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The UX myths — infographics (part 1)

01.10.2015
The UX myths — infographics (part 1)
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Talking about UX design services becomes a new trend. While not so many people are certain who a user is and what his or her experience is, hundreds would like to contribute into the discussion about proper approaches to it. Let’s take a look on 5 the most widespread UX myths and their disproof.

1. Scrolling

How many people view it. If I develop a long page that requires a lot of scrolling, user will read only the top of information. He or she will not scroll down. Who, actually, scrolls down?

How it really is. Maybe, that statement was a crux ten years ago, but now people are used to scrolling. Another thing is if they really like it, but actually this is the first action we perform at any website, even if it is without scrolling. Web developers design beautiful one page websites where everything is based on rolling a page - down, to the right or left and so on. Scrolling is a method, and it’s up to you how to use it.

Proof:

  • Chartbeat: people pay 66% of their attention to the information outside the fond;
  • MOVR: 50% of mobile users scroll after 10 seconds on a website, and 90% after 14;
  • ClickTale: 76% pages are scrolled by a user, and 22% are scrolled until the bottom;
  • CX Partners: people scroll, if a page design encourages to do that;
  • Jared Spool: despite their words about dislike of scrolling, people will have to perform it.

2. Aesthetics Vs. Usability

How many people view it. If a website looks well, it’s already usable // If a website is usable, it’s already aesthetic.

How it really is. Successful UX design is a combination of nice look and usability. You cannot neglect some component if you want to achieve a positive result.

Proof:

  • Stanford University: 46,6% of users underline the impact of visual performance on their experience with a website;
  • Research “Do “Attractive Things Work Better”?”: nice things are more usable;
  • Oliver Reichenstein, Steve Jobs: design is about performing, not only about aesthetics;
  • “Emotional design” by Don Norman: good design is about functionality and aesthetics;
  • Peter Bilak: design is about effective and ineffective communication with a user.

3. Rule of 7 (+/-2) options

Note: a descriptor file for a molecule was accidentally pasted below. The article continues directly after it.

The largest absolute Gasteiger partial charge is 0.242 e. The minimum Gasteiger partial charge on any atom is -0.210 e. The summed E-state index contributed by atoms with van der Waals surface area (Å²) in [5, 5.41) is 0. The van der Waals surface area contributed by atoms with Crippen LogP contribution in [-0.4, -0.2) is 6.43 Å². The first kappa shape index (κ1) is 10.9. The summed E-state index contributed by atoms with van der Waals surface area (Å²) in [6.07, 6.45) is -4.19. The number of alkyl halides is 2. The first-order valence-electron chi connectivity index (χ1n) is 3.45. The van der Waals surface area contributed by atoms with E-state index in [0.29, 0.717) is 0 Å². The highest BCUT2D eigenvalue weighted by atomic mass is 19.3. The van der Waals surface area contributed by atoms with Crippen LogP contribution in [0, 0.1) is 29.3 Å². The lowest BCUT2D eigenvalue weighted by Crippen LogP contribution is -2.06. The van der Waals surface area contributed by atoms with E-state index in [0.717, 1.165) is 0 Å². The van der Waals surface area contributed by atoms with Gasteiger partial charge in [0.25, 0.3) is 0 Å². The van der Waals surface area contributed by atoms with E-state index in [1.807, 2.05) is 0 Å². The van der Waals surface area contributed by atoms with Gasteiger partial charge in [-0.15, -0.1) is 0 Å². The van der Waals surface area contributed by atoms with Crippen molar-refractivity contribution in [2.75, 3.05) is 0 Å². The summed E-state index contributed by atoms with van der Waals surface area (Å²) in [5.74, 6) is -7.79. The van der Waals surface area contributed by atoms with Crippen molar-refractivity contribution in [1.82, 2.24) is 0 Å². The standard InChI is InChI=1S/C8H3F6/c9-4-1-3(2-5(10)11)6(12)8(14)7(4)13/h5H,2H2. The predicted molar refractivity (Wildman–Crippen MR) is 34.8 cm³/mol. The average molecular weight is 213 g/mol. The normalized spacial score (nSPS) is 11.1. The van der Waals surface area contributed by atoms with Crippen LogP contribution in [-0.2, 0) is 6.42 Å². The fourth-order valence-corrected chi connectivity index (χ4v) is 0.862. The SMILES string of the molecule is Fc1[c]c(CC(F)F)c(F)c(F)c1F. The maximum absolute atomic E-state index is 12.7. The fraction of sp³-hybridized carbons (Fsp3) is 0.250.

How many people view it. If I add more than 7 options to a website menu, it will be bad. Very bad. Very very bad.

How it really is. This prediction is based on George Miller’s theory, according to which an average person can keep no more than 7 items in a short-term memory. However, people do not have to memorize the buttons on your website - the aim is the functionality and attractiveness. The same is also related to the theory about three clicks to reach the information. Think about your user, not about the numbers.

Proof:

  • George Miller: theory is related to unidimensional stimuli and immediate recall and has nothing in common with the ability to comprehend a text;
  • Human Factors International: top-level broad menus are more efficient;
  • Jakob Nielsen: short-term memory is significant, but it does not have to limit a website;
  • Edward Tufte: this conclusion is based on imaginary information: Miller did not limit the amount of information that has to be presented to the audience;
  • ClickZ: 7 might be a magic number, but not scientifically proved.

4. Rationality

How many people view it. People are rational. They come through my website and analyze the information in order to make meaningful choice.

How it really is. There for sure are some persons, who estimate everything and only after that act. However, mainly your user is lead by emotions and subconscious. He or she even choose the first option that captured the attention.

Proof:

  • Anchoring effect: people are inclined to rely on the first piece of information they trust (“anchor”);
  • Power of free: people would prefer $10 Amazon certificate as a gift than buy $20 certificate for $7;
  • Framing, illustrated by famous full in half or empty in half glass: the description or initial idea determines the choice of people;
  • Placebo effect: if we believe in something, it helps us; if we trust a brand, we do not take care that there might be a better option;
  • Thinking in relative terms: according to the experiment, people would not walk to another shop where they can save $7 from $455 item. But they will perform that action if the item costs $18.

5. Stock photos

How many people view it. Nice stock images will heal my website. And actually it does not matter if they match the idea.

How it really is. Users love visual elements of a website, but they are frequently frustrated by typical stock photos and other graphic elements. Inappropriate images are the noise which they try to reduce.

Proof:

  • UIE: ornamental graphics provide more harm than advantage;
  • Gerry McGovern: people distinguish marketing images and do not like them;
  • Jakob Nielsen: people are blind to the majority of things that look like an ad;
  • Laura Ruel from the University of Southern California: people are looking for a content, not decorations;
  • Joshua Brewer: imagery that transmits the wrong message is the most dangerous element.

Do you still believe in myths? OK, wait for our next articles. There are still many myth to refute. However, the main aim of every website is to meet the requirements of users and facilitate their online experience. Therefore, think about people, not about predictions or numbers.

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